The molecular basis to Escherichia coli O157:H7 colonisation of the terminal rectum in cattle

Project Details


Enterohaemorrhagic E. coli (EHEC) O157 causes serious gastrointestinal infections that can be fatal. The bacteria originate primarily from ruminants, in particular cattle. Our previous research has established that the bacteria colonise the final few centimetres of the cow's gut and the aim of the research was to work out the factors that are responsible for this binding/colonisation. Identifying the factors that allow the bacteria to bind at this site means they can be targeted by intervention strategies such as vaccines.

Key findings

1. The work demonstrated that the type III secretion system is essential for colonization of the terminal rectum of cattle by enterohaemorrhagic Escherichia coli (EHEC) O157:H7.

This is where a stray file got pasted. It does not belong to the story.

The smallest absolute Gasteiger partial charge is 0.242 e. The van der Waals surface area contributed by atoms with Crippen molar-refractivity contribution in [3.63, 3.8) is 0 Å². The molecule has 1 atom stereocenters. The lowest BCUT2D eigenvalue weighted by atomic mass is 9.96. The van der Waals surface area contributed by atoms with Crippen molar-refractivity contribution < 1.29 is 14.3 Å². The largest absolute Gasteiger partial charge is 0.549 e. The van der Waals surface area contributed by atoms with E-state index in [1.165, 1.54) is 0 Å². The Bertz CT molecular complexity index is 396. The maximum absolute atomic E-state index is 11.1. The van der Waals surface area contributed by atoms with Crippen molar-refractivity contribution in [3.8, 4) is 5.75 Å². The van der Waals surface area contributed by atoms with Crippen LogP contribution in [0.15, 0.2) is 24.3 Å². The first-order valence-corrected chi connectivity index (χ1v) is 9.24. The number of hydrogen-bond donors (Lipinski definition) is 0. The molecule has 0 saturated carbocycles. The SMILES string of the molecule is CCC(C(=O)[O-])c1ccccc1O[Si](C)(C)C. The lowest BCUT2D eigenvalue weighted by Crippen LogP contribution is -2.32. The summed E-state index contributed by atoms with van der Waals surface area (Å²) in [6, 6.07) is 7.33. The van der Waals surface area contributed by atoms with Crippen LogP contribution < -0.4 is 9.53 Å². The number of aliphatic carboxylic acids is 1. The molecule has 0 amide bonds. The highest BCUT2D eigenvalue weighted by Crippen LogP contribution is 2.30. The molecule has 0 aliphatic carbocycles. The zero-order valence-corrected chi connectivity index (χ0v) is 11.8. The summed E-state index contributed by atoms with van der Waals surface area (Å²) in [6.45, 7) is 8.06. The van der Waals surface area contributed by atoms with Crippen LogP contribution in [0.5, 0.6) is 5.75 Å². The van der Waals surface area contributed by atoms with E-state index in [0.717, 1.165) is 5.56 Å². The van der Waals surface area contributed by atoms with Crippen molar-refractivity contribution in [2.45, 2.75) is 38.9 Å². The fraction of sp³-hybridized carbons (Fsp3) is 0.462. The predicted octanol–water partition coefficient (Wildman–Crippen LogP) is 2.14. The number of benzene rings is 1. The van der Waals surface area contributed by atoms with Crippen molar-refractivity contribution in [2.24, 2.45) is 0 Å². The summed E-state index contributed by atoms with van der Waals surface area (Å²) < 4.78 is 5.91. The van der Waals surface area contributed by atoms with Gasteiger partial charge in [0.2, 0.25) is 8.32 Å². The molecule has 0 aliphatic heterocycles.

2. The work demonstrated the importance of the type III effector protein, EspF, for rectal epithelium colonization by EHEC strains. We demonstrated that EspF inhibits the transcytosis of EHEC across M-cells, thereby preventing their presentation to the immune system.

3. The research examined the importance of a number of EHEC surface factors for colonization of bovine rectum primary cells, and concluded that flagella and the type III secretion system were the most significant.

4. As a result these surface antigens have been the main antigens tested in vaccine formulations aimed at blocking or limiting EHEC excretion from cattle.
Effective start/end date1/12/0331/01/07


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